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Plant story - saving Hoodia currorii an important slimming plant

Hoodia currorii contains compounds used in slimming pills and is now under threat due to over-collecting.

Hoodia species growing in Botswana (Photo: T. Ulian)

South Africa's Council for Scientific and Industrial Research has isolated a compound called P57 from Hoodia gordonii, which has been found to act as an appetite suppressant. Drugs companies are now developing this into a slimming pill.

A close relative of Hoodia gordonii, Hoodia currorii is found in Botswana in the areas of the Central Kalahari and Makgadikgadi national parks. As with the South African species, San (bushmen) hunters have been known to use this species for keeping hunger pangs at bay.

Both Hoodia species are now the subject of intensive bioprospecting and harvesting from the wild. As a result Hoodia currorii is now regarded as threatened in Botswana.

On an expedition of the Millennium Seed Bank Partnership with our colleagues in Botswana ( November 2003), seed from four different populations of this species was collected for safe keeping.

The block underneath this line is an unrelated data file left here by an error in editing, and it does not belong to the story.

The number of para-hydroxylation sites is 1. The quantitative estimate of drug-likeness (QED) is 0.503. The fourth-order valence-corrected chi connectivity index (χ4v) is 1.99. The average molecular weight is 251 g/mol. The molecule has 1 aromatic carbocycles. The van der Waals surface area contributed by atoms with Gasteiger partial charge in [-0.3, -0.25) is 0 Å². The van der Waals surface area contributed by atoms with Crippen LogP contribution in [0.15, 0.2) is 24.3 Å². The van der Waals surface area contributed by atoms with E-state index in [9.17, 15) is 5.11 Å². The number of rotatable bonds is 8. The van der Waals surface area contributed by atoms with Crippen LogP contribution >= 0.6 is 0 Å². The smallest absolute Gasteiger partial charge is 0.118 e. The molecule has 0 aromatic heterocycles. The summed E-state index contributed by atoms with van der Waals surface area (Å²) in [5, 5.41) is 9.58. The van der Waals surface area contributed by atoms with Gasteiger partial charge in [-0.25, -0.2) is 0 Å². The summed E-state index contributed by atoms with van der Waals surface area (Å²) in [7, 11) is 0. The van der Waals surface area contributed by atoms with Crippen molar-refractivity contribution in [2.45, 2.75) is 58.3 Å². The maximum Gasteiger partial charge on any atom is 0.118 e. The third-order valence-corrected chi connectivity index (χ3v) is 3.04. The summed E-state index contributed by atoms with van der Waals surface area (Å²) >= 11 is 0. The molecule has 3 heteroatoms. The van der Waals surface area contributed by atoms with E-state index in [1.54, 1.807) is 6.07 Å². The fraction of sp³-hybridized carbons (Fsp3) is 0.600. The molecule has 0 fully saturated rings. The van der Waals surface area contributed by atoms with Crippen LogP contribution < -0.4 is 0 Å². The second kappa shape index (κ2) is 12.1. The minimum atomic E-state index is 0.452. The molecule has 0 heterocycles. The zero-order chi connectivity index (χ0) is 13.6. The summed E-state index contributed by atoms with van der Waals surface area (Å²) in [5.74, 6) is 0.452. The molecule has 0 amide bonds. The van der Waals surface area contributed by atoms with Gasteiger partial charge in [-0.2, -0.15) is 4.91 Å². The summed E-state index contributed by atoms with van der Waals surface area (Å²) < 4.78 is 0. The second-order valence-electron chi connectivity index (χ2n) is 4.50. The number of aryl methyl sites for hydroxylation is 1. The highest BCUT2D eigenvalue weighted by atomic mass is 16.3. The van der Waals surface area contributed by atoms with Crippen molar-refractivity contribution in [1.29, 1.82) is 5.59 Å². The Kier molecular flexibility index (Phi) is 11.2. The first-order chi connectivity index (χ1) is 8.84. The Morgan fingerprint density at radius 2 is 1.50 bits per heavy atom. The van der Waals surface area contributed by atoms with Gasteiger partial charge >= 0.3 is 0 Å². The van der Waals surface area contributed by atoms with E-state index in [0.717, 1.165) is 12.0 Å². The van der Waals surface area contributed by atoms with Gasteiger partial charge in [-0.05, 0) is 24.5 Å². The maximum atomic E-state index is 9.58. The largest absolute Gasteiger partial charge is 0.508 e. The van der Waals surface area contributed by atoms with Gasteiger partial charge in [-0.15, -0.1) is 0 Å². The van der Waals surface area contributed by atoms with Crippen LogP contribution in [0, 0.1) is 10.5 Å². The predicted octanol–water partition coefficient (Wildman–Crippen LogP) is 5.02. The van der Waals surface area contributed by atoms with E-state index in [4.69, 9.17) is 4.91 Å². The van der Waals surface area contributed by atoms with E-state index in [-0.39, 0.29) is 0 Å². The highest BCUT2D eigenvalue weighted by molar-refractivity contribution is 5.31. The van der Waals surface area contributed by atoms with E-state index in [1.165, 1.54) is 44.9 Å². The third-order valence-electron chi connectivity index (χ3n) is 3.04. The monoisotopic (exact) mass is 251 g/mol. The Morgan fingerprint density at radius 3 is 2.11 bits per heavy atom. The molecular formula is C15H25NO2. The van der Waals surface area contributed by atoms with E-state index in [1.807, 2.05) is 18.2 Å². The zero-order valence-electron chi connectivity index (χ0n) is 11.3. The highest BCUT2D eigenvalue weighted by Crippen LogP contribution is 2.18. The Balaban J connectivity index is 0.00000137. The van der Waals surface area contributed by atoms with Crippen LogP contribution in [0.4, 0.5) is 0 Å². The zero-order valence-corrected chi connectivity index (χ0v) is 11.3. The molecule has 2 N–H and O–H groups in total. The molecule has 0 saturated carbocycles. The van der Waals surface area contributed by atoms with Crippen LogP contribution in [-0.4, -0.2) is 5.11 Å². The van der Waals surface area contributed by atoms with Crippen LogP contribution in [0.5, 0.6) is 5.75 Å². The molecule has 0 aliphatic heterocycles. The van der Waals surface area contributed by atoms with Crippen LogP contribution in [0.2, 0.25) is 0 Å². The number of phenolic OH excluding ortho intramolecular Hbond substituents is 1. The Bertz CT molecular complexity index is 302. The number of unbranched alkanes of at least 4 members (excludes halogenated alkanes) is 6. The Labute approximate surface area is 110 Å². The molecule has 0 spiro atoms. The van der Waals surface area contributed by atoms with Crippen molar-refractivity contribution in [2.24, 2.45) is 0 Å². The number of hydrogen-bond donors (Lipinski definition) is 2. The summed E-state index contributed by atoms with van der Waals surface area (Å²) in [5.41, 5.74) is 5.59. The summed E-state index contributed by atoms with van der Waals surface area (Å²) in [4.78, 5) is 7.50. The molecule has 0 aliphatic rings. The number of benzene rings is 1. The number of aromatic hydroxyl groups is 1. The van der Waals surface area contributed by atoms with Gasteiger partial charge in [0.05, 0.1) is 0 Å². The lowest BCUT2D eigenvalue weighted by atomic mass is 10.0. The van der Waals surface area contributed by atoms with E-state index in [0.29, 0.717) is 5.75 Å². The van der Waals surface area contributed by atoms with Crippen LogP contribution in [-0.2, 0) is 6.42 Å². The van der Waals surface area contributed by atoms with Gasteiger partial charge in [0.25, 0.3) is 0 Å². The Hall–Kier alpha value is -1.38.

Story by Paul Smith (2003) | More plant stories

Get involved - Adopt a Seed, Save a Species

We have successfully banked 10% of the world's wild plant species and we have set our sights on saving 25% by 2020.

Without plants there could be no life on earth, and yet every day another four plant species face extinction. Too often when we hear these kind of statistics there is little that we can do as individuals, but thanks to Kew's Millennium Seed Bank partnership and the Adopt a Seed, Save a Species campaign there is something that you can do to ensure the survival of a plant species.

Adopt a seed for just £25 | Save a plant species outright

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